The post-9/11 generation’s place in history

The post-9/11 generation’s place in history

Most veterans of the post-9/11 wars have been home for some time, but in many ways America is just getting to know them.

Thousands are transitioning out of the military or retiring from service, opening new chapters in their lives. Others who have fought in this long war hung up their uniforms years ago and are paying it forward today as Legionnaires, veterans helping veterans, building new careers, raising families and leading communities. 

In your hometown and mine, these men and women are eager to enjoy the freedoms for which they fought. They’re taking college classes. They’re applying for jobs. They’re owning and operating businesses. They’re volunteering in their communities and running for elected offices. This is their moment.

Yet the ordinary veteran’s experience, and success, often doesn’t make the news. Post-traumatic stress disorder, traumatic brain injury, prosthetic limbs, and VA’s struggles to keep pace with patient numbers and claims certainly demand our attention and action. But that’s only part of the story of this extraordinary generation of veterans. 

There’s a myth that our veterans “are somehow damaged goods,” retired Marine Corps Gen. James Mattis said in a speech at the Marines’ Memorial Club in San Francisco last year. “I don’t buy it.”

Unfortunately, when “wounded” is emphasized over “warrior,” a misleading narrative can take shape: that veterans are victims traumatized by war. That can indeed happen, but for the majority of those who served in combat, it’s just not the case.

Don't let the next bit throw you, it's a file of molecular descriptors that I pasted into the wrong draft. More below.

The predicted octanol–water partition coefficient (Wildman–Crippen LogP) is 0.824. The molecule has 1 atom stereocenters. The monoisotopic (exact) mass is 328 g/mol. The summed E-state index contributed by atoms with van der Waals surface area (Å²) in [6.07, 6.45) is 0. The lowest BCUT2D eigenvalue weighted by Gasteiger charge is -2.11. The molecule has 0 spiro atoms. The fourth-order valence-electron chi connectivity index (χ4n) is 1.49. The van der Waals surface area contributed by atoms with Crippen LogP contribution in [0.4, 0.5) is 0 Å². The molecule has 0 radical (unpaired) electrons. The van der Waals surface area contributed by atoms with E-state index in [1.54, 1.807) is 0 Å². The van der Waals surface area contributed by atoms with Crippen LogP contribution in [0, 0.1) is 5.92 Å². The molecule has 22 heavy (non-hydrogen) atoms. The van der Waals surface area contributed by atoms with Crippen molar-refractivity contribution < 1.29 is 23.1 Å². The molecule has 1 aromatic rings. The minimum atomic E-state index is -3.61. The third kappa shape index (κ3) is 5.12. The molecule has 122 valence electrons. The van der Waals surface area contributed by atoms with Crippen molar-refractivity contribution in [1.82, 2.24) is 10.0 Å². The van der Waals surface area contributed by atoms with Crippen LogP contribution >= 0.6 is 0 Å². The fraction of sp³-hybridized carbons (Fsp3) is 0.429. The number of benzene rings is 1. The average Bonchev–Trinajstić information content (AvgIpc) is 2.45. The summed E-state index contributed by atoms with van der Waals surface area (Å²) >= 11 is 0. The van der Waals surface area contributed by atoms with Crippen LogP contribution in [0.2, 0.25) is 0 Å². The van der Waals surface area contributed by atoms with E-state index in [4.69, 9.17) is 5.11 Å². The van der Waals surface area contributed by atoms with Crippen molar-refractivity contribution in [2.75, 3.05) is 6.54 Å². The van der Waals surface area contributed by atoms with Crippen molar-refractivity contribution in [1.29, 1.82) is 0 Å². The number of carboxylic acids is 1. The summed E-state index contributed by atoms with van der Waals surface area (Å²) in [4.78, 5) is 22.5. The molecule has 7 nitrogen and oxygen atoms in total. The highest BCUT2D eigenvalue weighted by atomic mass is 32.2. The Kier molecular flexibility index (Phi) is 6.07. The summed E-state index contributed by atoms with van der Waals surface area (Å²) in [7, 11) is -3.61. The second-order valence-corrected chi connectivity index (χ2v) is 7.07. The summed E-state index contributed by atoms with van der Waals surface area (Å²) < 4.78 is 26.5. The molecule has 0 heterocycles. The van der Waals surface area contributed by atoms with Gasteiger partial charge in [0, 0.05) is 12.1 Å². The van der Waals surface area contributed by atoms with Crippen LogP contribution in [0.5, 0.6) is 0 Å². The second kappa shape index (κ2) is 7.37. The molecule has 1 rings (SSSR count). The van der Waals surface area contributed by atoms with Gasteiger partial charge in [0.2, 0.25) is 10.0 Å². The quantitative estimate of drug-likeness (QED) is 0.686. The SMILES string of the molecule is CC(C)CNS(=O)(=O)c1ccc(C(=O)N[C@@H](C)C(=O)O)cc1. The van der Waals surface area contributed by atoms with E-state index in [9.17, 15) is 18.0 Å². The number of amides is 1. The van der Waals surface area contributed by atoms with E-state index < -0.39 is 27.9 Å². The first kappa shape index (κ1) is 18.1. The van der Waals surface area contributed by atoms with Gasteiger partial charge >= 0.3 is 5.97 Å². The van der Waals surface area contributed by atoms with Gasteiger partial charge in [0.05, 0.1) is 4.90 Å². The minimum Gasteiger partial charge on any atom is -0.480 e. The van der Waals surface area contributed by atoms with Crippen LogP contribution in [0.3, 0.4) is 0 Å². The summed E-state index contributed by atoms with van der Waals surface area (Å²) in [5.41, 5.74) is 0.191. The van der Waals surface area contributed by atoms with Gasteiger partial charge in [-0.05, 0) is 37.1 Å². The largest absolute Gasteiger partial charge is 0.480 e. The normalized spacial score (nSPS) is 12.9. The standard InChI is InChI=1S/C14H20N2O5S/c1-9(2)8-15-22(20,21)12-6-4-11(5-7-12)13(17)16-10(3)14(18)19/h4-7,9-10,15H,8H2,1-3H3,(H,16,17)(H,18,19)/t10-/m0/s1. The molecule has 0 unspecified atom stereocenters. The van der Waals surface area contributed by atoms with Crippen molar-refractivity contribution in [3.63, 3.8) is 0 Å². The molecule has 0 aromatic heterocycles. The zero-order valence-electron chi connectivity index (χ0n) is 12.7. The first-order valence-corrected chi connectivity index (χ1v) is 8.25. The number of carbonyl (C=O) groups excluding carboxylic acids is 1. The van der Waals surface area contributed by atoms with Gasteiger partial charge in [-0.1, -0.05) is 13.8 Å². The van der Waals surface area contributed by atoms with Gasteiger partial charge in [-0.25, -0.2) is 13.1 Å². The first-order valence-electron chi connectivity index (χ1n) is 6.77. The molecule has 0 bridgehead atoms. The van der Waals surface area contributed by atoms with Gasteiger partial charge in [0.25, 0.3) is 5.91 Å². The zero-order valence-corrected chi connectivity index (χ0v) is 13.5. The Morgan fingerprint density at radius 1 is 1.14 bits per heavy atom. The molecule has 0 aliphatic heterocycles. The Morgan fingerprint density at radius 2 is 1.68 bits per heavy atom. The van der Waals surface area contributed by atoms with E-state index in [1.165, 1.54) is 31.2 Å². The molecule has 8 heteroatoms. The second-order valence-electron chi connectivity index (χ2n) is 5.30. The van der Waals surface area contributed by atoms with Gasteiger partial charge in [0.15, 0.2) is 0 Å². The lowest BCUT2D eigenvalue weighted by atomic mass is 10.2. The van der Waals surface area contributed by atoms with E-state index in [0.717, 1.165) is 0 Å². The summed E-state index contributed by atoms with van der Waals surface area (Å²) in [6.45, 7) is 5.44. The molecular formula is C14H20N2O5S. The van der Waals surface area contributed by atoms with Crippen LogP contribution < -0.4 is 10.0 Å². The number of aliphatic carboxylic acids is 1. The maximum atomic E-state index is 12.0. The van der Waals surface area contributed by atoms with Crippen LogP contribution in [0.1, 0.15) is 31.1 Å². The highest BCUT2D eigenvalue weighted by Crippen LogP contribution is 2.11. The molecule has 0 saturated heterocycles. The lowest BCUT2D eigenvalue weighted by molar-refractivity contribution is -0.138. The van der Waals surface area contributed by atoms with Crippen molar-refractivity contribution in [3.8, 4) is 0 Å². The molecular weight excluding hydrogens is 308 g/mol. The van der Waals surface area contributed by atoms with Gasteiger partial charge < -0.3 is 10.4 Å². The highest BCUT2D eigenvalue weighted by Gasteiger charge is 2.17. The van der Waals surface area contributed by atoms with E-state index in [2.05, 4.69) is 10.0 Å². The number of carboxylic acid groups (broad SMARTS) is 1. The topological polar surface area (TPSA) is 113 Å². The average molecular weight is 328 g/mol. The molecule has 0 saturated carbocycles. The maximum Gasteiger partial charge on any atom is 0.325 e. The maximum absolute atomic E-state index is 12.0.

Having come of age in the Vietnam era, when troop support hit an all-time low, I’m gratified that Americans today are united in caring for our servicemembers, no matter how they feel about the war on terrorism. The Internet and social media, too, have made us ever more aware of the bravery and sacrifice of our troops – not to mention the toll of their injuries, physical and mental. We see their pictures, we read about their struggles and, understandably, we’re moved. Headlines about PTSD and veteran suicide rates add to our concern.

Let me tell you, though, what I know about these veterans. First, all of the more than 2.5 million men and women who deployed to the war theaters were volunteers. National Guard and reserve personnel commonly left civilian lives behind for two or more tours. 

Second, combat was unique for post-9/11 veterans. Roadside bombs, shifting political and religious tensions, and no easy way to distinguish civilians from combatants posed unprecedented challenges that our troops met head-on, and continue to meet.

On bases, in hospitals and at job fairs, I’ve met hundreds of these young veterans, and none have shown regret for the sacrifices they have made, nor do they seek sympathy from anyone. Before the nation ever asked, they declared their willingness to serve and, if necessary, give their lives in our defense. They deserve our pride and support. With that, I thank those who have served during this war – including two of my own sons – all of whom are carving out a place in history that belongs entirely to them.